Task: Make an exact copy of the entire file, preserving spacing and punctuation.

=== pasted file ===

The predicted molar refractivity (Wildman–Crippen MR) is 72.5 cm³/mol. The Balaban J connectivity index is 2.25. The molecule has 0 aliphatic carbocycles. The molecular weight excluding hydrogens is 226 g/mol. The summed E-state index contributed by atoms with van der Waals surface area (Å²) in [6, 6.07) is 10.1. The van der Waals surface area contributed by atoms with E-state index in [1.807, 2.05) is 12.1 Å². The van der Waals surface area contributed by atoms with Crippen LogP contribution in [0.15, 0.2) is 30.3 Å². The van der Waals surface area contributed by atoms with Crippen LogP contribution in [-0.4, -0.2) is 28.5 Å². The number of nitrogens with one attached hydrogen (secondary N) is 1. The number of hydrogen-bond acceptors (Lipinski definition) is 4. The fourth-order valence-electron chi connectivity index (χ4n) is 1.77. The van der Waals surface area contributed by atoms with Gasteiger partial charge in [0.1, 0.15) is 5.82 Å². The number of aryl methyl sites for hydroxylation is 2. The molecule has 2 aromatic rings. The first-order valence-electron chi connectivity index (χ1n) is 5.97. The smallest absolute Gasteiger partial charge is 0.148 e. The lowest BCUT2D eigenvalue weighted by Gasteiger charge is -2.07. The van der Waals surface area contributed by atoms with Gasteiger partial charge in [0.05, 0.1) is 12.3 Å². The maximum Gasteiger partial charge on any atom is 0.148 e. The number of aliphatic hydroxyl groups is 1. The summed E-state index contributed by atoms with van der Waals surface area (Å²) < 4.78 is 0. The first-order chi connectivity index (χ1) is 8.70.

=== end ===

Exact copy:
The predicted molar refractivity (Wildman–Crippen MR) is 72.5 cm³/mol. The Balaban J connectivity index is 2.25. The molecule has 0 aliphatic carbocycles. The molecular weight excluding hydrogens is 226 g/mol. The summed E-state index contributed by atoms with van der Waals surface area (Å²) in [6, 6.07) is 10.1. The van der Waals surface area contributed by atoms with E-state index in [1.807, 2.05) is 12.1 Å². The van der Waals surface area contributed by atoms with Crippen LogP contribution in [0.15, 0.2) is 30.3 Å². The van der Waals surface area contributed by atoms with Crippen LogP contribution in [-0.4, -0.2) is 28.5 Å². The number of nitrogens with one attached hydrogen (secondary N) is 1. The number of hydrogen-bond acceptors (Lipinski definition) is 4. The fourth-order valence-electron chi connectivity index (χ4n) is 1.77. The van der Waals surface area contributed by atoms with Gasteiger partial charge in [0.1, 0.15) is 5.82 Å². The number of aryl methyl sites for hydroxylation is 2. The molecule has 2 aromatic rings. The first-order valence-electron chi connectivity index (χ1n) is 5.97. The smallest absolute Gasteiger partial charge is 0.148 e. The lowest BCUT2D eigenvalue weighted by Gasteiger charge is -2.07. The van der Waals surface area contributed by atoms with Gasteiger partial charge in [0.05, 0.1) is 12.3 Å². The maximum Gasteiger partial charge on any atom is 0.148 e. The number of aliphatic hydroxyl groups is 1. The summed E-state index contributed by atoms with van der Waals surface area (Å²) < 4.78 is 0. The first-order chi connectivity index (χ1) is 8.70.